Parents in Northamptonshire who took their children out of school during term time issued with fines totalling almost £3,000

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Parents in Northamptonshire who have fallen foul of the crackdown on taking children out of school during term time have been fined a total of almost £3,000 in the past school year, latest figures have shown.

Since September 2013, when the law was changed to force local authorities to issue fixed penalty notices to families who took holiday during the school year, Northamptonshire County Council has issued 73 penalty notices.

Fines are set at £60 per parent, per child, for each period of unauthorised absence.

The figures for Northamptonshire, revealed after a Freedom of Information request, showed that in the two years before the new laws came in, there were no fixed penalty notices issued over term-time holidays.

There were, however, four fixed penalty notices issued in 2011-12 and 15 issued in 2012-13 by the council for other types of unauthorised absences.

In the first six months of the 2013-14 school year, there were 16 fixed penalty notices issued for other unauthorised absence and 73 issued for term time holiday. The total of those fines was £2,940.

The council has had payment from 49 of those families, with 40 yet to pay up.

By way of comparison, a harder line appears to be taken in Leicestershire where there were 284 fines for term-time absence during the same time period.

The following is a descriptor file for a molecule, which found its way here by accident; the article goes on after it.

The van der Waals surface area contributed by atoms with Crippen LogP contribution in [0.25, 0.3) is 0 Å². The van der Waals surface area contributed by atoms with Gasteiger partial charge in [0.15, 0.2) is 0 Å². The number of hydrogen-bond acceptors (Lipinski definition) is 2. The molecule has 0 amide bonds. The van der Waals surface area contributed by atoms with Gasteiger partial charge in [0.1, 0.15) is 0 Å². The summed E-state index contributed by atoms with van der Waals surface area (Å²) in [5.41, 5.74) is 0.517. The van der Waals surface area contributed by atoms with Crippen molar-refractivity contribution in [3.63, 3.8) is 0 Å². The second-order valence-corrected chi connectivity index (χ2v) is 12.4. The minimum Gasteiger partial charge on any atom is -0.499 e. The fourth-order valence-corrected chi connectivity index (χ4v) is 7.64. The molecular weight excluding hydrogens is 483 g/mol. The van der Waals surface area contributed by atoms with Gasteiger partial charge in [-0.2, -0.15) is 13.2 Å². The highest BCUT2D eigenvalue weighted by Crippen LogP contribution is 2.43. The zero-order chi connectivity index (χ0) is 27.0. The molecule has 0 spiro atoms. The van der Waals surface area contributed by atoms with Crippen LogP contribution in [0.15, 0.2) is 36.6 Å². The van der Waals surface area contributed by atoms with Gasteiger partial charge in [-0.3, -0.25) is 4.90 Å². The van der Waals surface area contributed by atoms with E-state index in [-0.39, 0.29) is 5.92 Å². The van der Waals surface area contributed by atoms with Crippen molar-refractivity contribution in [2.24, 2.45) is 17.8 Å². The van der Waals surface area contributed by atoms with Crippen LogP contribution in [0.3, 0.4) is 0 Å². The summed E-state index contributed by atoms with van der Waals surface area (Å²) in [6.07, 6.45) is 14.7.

The Freedom of Information request also showed the number of parents prosecuted through magistrates’ courts for persistent unauthorised absence.

There were 62 prosecutions in the 2011-12 school year.

There were 23 in 2012-13 and 25 already so far in the current year.

Prosecutions through the courts are usually a last resort after measures have been taken to encourage persistent truants to return to school.

A Northamptonshire County Council spokesman explained the local education authority’s stance.

The spokesman said: “From September 2013 absences in term time can only be authorised in exceptional circumstances, but the government has not defined what constitutes exceptional.

“As a result, we’ve advised schools their attendance policies need to clearly set out what they consider to be exceptional circumstances for granting term time absence.

“Authorisation remains at the discretion of the headteacher and governors and the council is not part of the authorisation process.

“A decision to consider the issue of fixed penalty notices is based on information submitted by schools.

“Our policy is that the issuing of a penalty notice should be balanced proportionally against the option of a further warning notice dependant upon the circumstances.

“An unpaid fine will progress to court action.”

In numbers

Number of fines for term-time absence between September 2013 and February 2014: 73

Number of fines for term-time absence in previous two school years: 0

Total number of fines for all other types of absence from 2011 to 2014: 35

Total number of magistrates’ court prosecutions for persistent truancy from 2011 to 2014: 110

Number of fines paid so far this year: 49 out of 89

Total cash raised from term-time absence fines so far this year: £2,940